By now you’ve probably realised that your team needs a User Experience (UX) designer. Maybe you also need a User Interface (UI) designer… oh, and a graphic designer… and a front end developer! Why not just find someone who does it all?! Wrong. Here are five painfully common mistakes to avoid when hiring a UXer.

1. Hiring a Hybrid Designer

Although it’s super tempting to kill two (or five) birds with one stone by hiring a ‘jack of all trades,’ this could be counter-productive or even detrimental to the success of your company. Unless you’re a 5-person Startup, avoid posting a job ad for a UI/UX Designer/Developer/Marketer/Unicorn and opt for someone who confidently identifies as a pure UXer. Sure, everyone has complimentary skills – but when spread thin across a wide range of disciplines (or even just UI/UX) expect a slow and watered-down result as I’m a strong believer in the whole “jack of all trades – a master of none.”

Be clear about what you’re looking for in a designer. 9 times out of 10 you’ll wind up with someone who’s a pro at one of the things you’ve advertised and just ‘dabbles’ in what you’re really after. User experience design isn’t easy or quick, so save yourself a lot of time and money and hire a specialist in the area.

2. Confusing UI and UX Design

Although UI and UX are different areas of expertise, people often do both in their daily roles. Distinguishing the difference between them is important, so do your research and ensure you know who you’re looking for and why.

I like the way Rahul Varshney, Co-creator of Foster.fm puts it:
User Experience (UX) and User Interface (UI) are some of the most confused and misused terms in our field. A UI without UX is like a painter slapping paint onto canvas without thought; while UX without UI is like the frame of a sculpture with no paper mache on it. A great product experience starts with UX followed by UI. Both are essential for the product’s success.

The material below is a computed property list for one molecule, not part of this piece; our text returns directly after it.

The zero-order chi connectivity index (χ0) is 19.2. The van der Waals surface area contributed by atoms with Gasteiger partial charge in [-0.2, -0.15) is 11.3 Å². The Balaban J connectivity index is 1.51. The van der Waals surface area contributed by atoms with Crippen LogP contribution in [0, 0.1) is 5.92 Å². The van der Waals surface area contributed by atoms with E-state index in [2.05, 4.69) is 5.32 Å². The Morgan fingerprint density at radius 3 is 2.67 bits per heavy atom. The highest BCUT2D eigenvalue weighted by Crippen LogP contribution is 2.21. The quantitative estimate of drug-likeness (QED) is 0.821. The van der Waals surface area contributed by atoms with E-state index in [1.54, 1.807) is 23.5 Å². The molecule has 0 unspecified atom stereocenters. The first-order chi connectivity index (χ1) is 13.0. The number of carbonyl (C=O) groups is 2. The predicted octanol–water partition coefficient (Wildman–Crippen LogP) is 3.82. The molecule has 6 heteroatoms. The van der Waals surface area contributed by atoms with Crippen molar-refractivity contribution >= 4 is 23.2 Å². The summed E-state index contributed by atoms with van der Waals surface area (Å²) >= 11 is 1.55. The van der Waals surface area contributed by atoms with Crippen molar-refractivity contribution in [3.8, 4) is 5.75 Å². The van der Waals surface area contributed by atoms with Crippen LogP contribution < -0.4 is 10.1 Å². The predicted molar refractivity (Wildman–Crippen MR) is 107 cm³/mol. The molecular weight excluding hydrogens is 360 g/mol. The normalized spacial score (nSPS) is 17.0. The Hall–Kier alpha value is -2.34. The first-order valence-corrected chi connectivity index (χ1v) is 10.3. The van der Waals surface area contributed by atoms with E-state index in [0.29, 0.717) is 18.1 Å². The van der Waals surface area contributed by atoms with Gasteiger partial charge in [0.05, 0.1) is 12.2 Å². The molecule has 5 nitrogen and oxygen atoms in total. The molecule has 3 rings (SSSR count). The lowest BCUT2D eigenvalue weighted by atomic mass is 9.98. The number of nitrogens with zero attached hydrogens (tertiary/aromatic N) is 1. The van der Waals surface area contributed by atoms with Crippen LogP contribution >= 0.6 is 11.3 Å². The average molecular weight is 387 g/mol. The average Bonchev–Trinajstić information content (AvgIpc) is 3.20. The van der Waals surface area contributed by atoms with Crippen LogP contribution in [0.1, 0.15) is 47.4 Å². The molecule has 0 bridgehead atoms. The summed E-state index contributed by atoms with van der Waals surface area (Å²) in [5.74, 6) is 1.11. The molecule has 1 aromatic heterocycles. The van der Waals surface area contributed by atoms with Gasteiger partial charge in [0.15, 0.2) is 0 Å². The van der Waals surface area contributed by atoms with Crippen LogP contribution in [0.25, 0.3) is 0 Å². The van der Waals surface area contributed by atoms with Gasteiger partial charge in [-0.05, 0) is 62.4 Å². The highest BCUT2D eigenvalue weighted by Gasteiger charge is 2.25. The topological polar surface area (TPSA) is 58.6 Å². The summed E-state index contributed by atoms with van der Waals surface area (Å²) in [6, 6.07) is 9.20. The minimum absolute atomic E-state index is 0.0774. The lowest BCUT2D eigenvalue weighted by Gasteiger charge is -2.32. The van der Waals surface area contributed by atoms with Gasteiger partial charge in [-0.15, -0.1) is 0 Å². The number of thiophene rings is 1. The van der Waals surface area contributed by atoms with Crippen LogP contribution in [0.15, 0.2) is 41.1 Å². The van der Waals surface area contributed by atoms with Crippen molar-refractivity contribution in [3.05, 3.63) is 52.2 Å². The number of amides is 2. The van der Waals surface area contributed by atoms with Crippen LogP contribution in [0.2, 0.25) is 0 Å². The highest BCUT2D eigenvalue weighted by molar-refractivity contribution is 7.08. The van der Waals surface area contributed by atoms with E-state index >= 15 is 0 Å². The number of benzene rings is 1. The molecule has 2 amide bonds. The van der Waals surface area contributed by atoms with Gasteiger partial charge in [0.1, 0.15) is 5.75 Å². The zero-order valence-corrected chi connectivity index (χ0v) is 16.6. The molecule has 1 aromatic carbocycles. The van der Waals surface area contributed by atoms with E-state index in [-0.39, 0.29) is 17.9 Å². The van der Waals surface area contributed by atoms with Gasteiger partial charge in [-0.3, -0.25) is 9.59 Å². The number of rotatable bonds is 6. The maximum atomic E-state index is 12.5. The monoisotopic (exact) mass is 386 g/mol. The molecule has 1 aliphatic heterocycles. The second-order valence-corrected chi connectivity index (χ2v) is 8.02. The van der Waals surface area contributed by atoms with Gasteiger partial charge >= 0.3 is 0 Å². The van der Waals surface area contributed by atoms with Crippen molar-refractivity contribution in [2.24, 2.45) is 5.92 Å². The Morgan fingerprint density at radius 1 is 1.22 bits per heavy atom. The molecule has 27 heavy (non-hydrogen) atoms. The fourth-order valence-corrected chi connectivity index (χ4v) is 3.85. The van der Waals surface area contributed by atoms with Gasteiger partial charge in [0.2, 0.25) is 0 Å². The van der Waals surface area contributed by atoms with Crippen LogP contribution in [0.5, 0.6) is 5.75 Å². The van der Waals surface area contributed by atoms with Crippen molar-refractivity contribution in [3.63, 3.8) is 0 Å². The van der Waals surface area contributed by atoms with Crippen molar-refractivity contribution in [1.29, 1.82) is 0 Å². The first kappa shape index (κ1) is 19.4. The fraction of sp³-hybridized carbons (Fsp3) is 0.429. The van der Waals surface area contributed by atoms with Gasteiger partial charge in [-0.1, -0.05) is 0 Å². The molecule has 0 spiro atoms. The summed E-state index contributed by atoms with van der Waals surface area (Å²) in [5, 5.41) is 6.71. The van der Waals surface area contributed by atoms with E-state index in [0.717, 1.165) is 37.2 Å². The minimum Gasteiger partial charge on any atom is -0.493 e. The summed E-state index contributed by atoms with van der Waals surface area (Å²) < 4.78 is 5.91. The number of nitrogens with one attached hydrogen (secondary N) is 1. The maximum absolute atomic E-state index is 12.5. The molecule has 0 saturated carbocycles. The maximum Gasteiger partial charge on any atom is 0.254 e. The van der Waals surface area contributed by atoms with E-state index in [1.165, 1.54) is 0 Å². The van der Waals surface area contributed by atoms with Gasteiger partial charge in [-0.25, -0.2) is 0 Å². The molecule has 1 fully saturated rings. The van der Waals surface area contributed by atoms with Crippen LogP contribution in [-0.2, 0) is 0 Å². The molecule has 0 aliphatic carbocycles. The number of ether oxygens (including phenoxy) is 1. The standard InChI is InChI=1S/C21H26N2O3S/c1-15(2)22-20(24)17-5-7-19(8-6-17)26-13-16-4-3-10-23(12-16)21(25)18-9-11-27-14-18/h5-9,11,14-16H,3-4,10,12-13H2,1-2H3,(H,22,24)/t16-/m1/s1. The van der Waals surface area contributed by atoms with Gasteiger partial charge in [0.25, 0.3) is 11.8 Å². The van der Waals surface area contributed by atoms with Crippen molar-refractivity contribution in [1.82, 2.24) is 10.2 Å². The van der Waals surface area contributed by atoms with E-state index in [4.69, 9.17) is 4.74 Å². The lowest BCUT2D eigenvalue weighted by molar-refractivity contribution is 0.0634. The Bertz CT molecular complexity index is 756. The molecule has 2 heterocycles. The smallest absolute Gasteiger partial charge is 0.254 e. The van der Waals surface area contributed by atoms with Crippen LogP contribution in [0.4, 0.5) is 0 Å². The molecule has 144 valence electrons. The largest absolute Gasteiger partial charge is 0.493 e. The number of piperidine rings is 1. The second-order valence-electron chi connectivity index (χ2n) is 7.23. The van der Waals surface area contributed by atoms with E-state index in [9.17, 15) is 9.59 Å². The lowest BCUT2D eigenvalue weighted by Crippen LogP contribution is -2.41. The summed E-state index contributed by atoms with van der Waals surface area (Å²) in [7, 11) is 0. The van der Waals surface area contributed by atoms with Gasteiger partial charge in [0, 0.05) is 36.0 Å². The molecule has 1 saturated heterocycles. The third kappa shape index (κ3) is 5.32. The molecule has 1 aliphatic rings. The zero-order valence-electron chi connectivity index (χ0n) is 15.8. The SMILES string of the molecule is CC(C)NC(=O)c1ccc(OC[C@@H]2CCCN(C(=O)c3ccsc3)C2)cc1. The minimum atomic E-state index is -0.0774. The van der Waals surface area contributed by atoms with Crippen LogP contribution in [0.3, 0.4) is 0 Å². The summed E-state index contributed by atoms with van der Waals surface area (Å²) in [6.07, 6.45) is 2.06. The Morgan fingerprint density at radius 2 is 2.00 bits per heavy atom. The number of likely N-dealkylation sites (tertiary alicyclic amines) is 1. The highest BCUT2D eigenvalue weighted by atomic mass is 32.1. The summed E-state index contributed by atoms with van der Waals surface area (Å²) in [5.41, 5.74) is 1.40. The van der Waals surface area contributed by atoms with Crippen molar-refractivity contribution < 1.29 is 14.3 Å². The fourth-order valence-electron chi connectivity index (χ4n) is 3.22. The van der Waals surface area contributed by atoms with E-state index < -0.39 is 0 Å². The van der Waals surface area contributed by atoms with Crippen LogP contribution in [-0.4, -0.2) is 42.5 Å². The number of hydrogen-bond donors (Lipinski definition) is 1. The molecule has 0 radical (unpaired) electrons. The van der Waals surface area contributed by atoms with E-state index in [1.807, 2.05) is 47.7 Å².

Appreciating UX and UI for what they are and how they integrate with one another is vital when advertising for and hiring the right designer. Whilst most projects need both, be sure about what part your UXer will play in the design/research process and how they’ll fit into the team.

3. Judging a portfolio’s UI not UX

Don’t expect every UX designer to have kick-arse UI skills, or vice versa. Although, strong UI design skills can make a portfolio look a lot more appealing, read about their contribution to the project and the UX processes behind the end product.

A good UX portfolio will feature carefully picked case studies that include the following:

  • A clearly framed problem
  • Initial research findings
  • Sketches/wireframes
  • User testing insights
  • The final designs
  • Reflection on how the solution performed once it was launched.

In most cases, less is more. So don’t assume that someone with only 3-5 examples of work in their portfolio is less experienced than someone with 10-20. A good UXer will tailer the user experience of their job application by intentionally feature a few of their best case studies rather than overwhelm the user with a ton of mediocre ones.

4. Expecting a fast turnaround time

Even though you may be hiring someone with a decade of experience in UX, it’s unrealistic to expect results in a short period of time. Great UX design involves using scientific theory to improve user satisfaction that eventually converts to actual customers.

If your primary goal is to pump out your project as fast as possible, it’s likely you’re too deep into the process and should have hired a UXer sooner. Your best option here would be to delay your launch date – introduce a UX designer ASAP and go through as many rounds of testing and refinements as needed to produce the best outcome for your customers.

5. Posting a boring job ad

The job ad is often the first impression of your organisation, so generating excitement around the position should be your top priority. Listing obvious requirements like ‘communication skills’ and ‘teamwork’ is bland – start with a killer job title, write with emotion when you tell your company’s story, sell the position and describe the culture and values you live by.

With many companies hiring a UX designer for the very first time, these 5 things, inevitably are not the only mistakes out there. Fingers crossed that by sharing these tips with friends and colleagues your next task in recruiting (or being recruited!) will be a lot smoother!

Other handy resources:
To help you out with hiring the right UX Designer for the job, Craig from Usertesting.com has created The UX Designer Hiring Handbook.